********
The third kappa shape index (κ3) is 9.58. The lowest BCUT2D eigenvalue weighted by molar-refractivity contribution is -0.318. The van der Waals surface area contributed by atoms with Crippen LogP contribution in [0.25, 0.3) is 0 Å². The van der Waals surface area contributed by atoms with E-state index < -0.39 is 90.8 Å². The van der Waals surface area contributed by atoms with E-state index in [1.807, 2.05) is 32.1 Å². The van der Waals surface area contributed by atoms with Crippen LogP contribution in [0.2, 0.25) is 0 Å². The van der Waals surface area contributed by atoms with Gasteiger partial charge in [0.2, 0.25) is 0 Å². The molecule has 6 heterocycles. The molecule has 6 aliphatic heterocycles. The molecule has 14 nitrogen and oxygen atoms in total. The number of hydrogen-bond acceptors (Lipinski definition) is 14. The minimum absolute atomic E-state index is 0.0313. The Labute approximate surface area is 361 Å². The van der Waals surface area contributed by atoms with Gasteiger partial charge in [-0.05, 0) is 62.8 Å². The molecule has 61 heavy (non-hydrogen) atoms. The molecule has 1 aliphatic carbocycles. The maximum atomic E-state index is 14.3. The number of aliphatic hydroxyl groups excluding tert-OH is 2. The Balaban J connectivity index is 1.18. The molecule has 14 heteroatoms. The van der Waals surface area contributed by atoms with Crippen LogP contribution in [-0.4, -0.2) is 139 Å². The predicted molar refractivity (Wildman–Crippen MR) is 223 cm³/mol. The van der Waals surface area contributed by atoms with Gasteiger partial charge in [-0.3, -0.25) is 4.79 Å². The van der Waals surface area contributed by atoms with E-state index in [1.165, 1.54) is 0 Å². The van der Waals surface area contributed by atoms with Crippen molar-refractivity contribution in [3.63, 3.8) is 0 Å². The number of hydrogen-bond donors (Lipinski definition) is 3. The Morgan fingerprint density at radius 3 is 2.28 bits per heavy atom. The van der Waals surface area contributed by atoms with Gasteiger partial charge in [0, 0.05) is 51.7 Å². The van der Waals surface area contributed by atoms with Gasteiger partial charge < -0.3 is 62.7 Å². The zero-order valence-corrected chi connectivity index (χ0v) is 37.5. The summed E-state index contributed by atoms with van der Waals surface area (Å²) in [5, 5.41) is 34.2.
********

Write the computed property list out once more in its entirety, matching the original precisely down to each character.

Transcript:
The third kappa shape index (κ3) is 9.58. The lowest BCUT2D eigenvalue weighted by molar-refractivity contribution is -0.318. The van der Waals surface area contributed by atoms with Crippen LogP contribution in [0.25, 0.3) is 0 Å². The van der Waals surface area contributed by atoms with E-state index < -0.39 is 90.8 Å². The van der Waals surface area contributed by atoms with E-state index in [1.807, 2.05) is 32.1 Å². The van der Waals surface area contributed by atoms with Crippen LogP contribution in [0.2, 0.25) is 0 Å². The van der Waals surface area contributed by atoms with Gasteiger partial charge in [0.2, 0.25) is 0 Å². The molecule has 6 heterocycles. The molecule has 6 aliphatic heterocycles. The molecule has 14 nitrogen and oxygen atoms in total. The number of hydrogen-bond acceptors (Lipinski definition) is 14. The minimum absolute atomic E-state index is 0.0313. The Labute approximate surface area is 361 Å². The van der Waals surface area contributed by atoms with Gasteiger partial charge in [-0.05, 0) is 62.8 Å². The molecule has 61 heavy (non-hydrogen) atoms. The molecule has 1 aliphatic carbocycles. The maximum atomic E-state index is 14.3. The number of aliphatic hydroxyl groups excluding tert-OH is 2. The Balaban J connectivity index is 1.18. The molecule has 14 heteroatoms. The van der Waals surface area contributed by atoms with Crippen LogP contribution in [-0.4, -0.2) is 139 Å². The predicted molar refractivity (Wildman–Crippen MR) is 223 cm³/mol. The van der Waals surface area contributed by atoms with Gasteiger partial charge in [-0.3, -0.25) is 4.79 Å². The van der Waals surface area contributed by atoms with E-state index in [1.165, 1.54) is 0 Å². The van der Waals surface area contributed by atoms with Crippen molar-refractivity contribution in [3.63, 3.8) is 0 Å². The number of hydrogen-bond donors (Lipinski definition) is 3. The Morgan fingerprint density at radius 3 is 2.28 bits per heavy atom. The van der Waals surface area contributed by atoms with Gasteiger partial charge in [0, 0.05) is 51.7 Å². The van der Waals surface area contributed by atoms with Gasteiger partial charge < -0.3 is 62.7 Å². The zero-order valence-corrected chi connectivity index (χ0v) is 37.5. The summed E-state index contributed by atoms with van der Waals surface area (Å²) in [5, 5.41) is 34.2.